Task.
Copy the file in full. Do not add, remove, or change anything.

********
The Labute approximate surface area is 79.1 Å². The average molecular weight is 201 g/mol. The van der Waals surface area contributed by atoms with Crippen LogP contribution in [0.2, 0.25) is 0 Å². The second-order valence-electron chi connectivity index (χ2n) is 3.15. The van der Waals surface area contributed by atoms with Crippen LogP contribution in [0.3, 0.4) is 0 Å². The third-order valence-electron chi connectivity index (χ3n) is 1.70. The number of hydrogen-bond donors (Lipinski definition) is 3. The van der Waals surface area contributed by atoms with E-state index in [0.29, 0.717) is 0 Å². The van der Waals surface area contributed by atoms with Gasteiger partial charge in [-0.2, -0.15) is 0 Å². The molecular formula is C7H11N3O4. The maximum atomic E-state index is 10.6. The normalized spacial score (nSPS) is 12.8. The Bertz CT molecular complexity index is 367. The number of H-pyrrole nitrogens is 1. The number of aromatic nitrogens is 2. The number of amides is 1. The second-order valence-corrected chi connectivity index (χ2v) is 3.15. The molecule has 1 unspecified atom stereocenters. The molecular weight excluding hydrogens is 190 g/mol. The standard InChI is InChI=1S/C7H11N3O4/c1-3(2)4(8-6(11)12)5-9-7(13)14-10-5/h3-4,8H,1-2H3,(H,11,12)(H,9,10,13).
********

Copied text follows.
The Labute approximate surface area is 79.1 Å². The average molecular weight is 201 g/mol. The van der Waals surface area contributed by atoms with Crippen LogP contribution in [0.2, 0.25) is 0 Å². The second-order valence-electron chi connectivity index (χ2n) is 3.15. The van der Waals surface area contributed by atoms with Crippen LogP contribution in [0.3, 0.4) is 0 Å². The third-order valence-electron chi connectivity index (χ3n) is 1.70. The number of hydrogen-bond donors (Lipinski definition) is 3. The van der Waals surface area contributed by atoms with E-state index in [0.29, 0.717) is 0 Å². The van der Waals surface area contributed by atoms with Gasteiger partial charge in [-0.2, -0.15) is 0 Å². The molecular formula is C7H11N3O4. The maximum atomic E-state index is 10.6. The normalized spacial score (nSPS) is 12.8. The Bertz CT molecular complexity index is 367. The number of H-pyrrole nitrogens is 1. The number of aromatic nitrogens is 2. The number of amides is 1. The second-order valence-corrected chi connectivity index (χ2v) is 3.15. The molecule has 1 unspecified atom stereocenters. The molecular weight excluding hydrogens is 190 g/mol. The standard InChI is InChI=1S/C7H11N3O4/c1-3(2)4(8-6(11)12)5-9-7(13)14-10-5/h3-4,8H,1-2H3,(H,11,12)(H,9,10,13).